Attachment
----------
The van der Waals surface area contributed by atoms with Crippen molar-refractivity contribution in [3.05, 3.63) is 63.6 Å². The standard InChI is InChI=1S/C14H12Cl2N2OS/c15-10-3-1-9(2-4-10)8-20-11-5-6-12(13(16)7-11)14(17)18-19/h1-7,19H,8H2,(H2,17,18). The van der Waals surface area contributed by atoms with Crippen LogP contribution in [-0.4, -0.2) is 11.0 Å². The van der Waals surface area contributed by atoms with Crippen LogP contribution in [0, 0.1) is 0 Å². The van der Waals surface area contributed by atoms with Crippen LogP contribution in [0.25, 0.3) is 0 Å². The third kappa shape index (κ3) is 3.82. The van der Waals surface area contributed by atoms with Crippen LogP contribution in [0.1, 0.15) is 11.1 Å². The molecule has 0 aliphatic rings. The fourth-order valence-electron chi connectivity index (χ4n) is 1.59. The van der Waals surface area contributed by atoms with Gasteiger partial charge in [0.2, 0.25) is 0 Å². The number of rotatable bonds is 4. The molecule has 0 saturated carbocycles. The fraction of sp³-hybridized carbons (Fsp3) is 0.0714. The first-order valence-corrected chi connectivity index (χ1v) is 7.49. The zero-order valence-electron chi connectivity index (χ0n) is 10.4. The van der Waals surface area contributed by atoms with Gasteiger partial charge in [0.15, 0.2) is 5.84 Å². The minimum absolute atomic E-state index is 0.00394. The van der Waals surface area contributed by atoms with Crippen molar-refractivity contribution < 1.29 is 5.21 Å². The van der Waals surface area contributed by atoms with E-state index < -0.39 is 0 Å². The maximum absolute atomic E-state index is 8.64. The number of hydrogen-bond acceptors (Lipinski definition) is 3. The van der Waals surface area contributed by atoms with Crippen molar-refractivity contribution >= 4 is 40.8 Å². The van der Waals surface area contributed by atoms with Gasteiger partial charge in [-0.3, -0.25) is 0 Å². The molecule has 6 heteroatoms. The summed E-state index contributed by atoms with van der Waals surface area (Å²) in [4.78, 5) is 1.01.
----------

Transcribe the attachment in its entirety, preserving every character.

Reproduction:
The van der Waals surface area contributed by atoms with Crippen molar-refractivity contribution in [3.05, 3.63) is 63.6 Å². The standard InChI is InChI=1S/C14H12Cl2N2OS/c15-10-3-1-9(2-4-10)8-20-11-5-6-12(13(16)7-11)14(17)18-19/h1-7,19H,8H2,(H2,17,18). The van der Waals surface area contributed by atoms with Crippen LogP contribution in [-0.4, -0.2) is 11.0 Å². The van der Waals surface area contributed by atoms with Crippen LogP contribution in [0, 0.1) is 0 Å². The van der Waals surface area contributed by atoms with Crippen LogP contribution in [0.25, 0.3) is 0 Å². The third kappa shape index (κ3) is 3.82. The van der Waals surface area contributed by atoms with Crippen LogP contribution in [0.1, 0.15) is 11.1 Å². The molecule has 0 aliphatic rings. The fourth-order valence-electron chi connectivity index (χ4n) is 1.59. The van der Waals surface area contributed by atoms with Gasteiger partial charge in [0.2, 0.25) is 0 Å². The number of rotatable bonds is 4. The molecule has 0 saturated carbocycles. The fraction of sp³-hybridized carbons (Fsp3) is 0.0714. The first-order valence-corrected chi connectivity index (χ1v) is 7.49. The zero-order valence-electron chi connectivity index (χ0n) is 10.4. The van der Waals surface area contributed by atoms with Gasteiger partial charge in [0.15, 0.2) is 5.84 Å². The minimum absolute atomic E-state index is 0.00394. The van der Waals surface area contributed by atoms with Crippen molar-refractivity contribution < 1.29 is 5.21 Å². The van der Waals surface area contributed by atoms with E-state index < -0.39 is 0 Å². The maximum absolute atomic E-state index is 8.64. The number of hydrogen-bond acceptors (Lipinski definition) is 3. The van der Waals surface area contributed by atoms with Crippen molar-refractivity contribution >= 4 is 40.8 Å². The van der Waals surface area contributed by atoms with Gasteiger partial charge in [-0.3, -0.25) is 0 Å². The molecule has 6 heteroatoms. The summed E-state index contributed by atoms with van der Waals surface area (Å²) in [4.78, 5) is 1.01.